As many contractors know well, federal and defense acquisition processes can be a complicated, rule-intensive process subject to frequent change. Fortunately, some recent changes appear to be well designed to provide for greater protection of government contract information and defense-related information. Companies that regularly enter into federal government contracts and/or defense-related contracts should carefully review all regulations applicable to those practices, and take care to incorporate the below-described updates into their practices.
First Update – Federal Acquisition Regulation Basic Safeguarding of Contractor Information Systems
In May 2016, the Department of Defense (DoD), General Services Administration (GSA), and National Aeronautics Space Administration (NASA, together with DoD and GSA, the “Agencies”) issued a final rule, which is now in effect, imposing significant new information security obligations on government contractors by requiring the inclusion of: information security-related statements in written acquisition plans for certain contract types, highly-particularized information security-related language in contracting entities, and the inclusion of that same language in contractor agreements with subcontractors. Interestingly, the final rule is drafted with the eye on protection of information systems that may process, store, or transmit “Federal Contract Information,” which is defined as “information, not intended for public release that is provided by or generated for the Government, but not including information provided by the Government to the public (such as on public Web sites) or simple transactional information, as necessary to process payments.”
The most significant changes arise from the information security requirements that must be imposed in government contracts (and subcontracts). That requirement will, in effect, mean that government contractors (and their subcontractors) are required to implement safeguards including:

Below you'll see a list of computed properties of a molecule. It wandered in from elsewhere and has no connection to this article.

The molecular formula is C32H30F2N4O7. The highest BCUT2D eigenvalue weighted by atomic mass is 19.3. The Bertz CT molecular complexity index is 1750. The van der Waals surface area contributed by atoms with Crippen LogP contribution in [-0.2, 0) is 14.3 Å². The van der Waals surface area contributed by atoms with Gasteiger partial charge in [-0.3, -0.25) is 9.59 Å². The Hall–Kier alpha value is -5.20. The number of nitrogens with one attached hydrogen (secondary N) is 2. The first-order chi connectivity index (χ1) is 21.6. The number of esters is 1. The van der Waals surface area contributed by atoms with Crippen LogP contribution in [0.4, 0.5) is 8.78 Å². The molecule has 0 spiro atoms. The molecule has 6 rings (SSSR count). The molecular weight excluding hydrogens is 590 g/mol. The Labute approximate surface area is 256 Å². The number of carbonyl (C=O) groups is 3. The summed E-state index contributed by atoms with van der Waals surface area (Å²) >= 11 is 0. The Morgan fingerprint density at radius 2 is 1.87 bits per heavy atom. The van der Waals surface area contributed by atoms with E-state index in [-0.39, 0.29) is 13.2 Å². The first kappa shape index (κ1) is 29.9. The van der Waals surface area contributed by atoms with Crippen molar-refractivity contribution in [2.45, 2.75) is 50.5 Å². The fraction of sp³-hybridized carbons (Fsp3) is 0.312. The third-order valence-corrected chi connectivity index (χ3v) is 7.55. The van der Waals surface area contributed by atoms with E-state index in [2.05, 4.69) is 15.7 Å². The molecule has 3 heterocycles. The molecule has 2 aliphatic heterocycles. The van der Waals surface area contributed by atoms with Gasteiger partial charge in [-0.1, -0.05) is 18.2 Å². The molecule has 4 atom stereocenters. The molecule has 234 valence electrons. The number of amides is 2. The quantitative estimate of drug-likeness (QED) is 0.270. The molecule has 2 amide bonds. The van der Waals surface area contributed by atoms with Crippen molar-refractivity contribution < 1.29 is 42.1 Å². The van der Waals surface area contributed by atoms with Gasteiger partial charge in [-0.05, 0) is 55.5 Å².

Companies regularly engaged in governmental contracts should carefully review in-place practices to determine if they are able to comply with newly-imposed requirements, and review subcontractor engagement processes to ensure that they are in compliance with specific contracting requirements.
Second Update – NIST Special Publication (SP) 800-171 Compliance by December 31, 2017
In October 2016 the Defense Federal Acquisition Regulation Supplement (DFARS) was updated to require subject entities to implement information security requirements set forth in Special Publication 800-171 from the National Institute of Standards and Technology (NIST) - Protecting Controlled Unclassified Information in Nonfederal Information Systems and Organizations - before December 31, 2017. DFARS 252.204-7008.
The information security requirements applicable to defense information systems include requirements as may be imposed by contract, and particular security and diligence requirements for use of cloud computing services. DFARS 252.204-7012(b).
Although many defense contractors already have significant information security controls in place, strict compliance with Special Publication 800-171 may involve changes to operational practices and careful examination of in-place policies. Special Publication 800-171 includes particular requirements with respect to access controls, awareness and training, audit and accountability, configuration management, identification and multi-factor authentication, incident response, maintenance, media protection, personnel security, physical protection, risk assessment, security assessment, system and communications protection, and system and information integrity. Contractors must submit requests for variances from Special Publication 800-171 for review by the CIO of the Department of Defense. DFARS 252.204-7012.
Perhaps most notably, DFARS now imposes an incident reporting requirement such that contractors must report “a cyber incident that affects a covered contractor information system or the covered defense information residing therein, or that affects the contractor’s ability to perform the requirements of the contract that are designated as operationally critical support and identified in the contract” within 72 hours via an online portal provided by the Department of Defense. DFARS 252.204-7012(c).
Defense contractors and subcontractors that are registered with the Department of State, Directorate of Defense Trade Controls (DDTC) should consider submitting a voluntary disclosure to DDTC if a cyber incident includes the potential release of technical data (as defined in the International Traffic in Arms Regulations (ITAR)).
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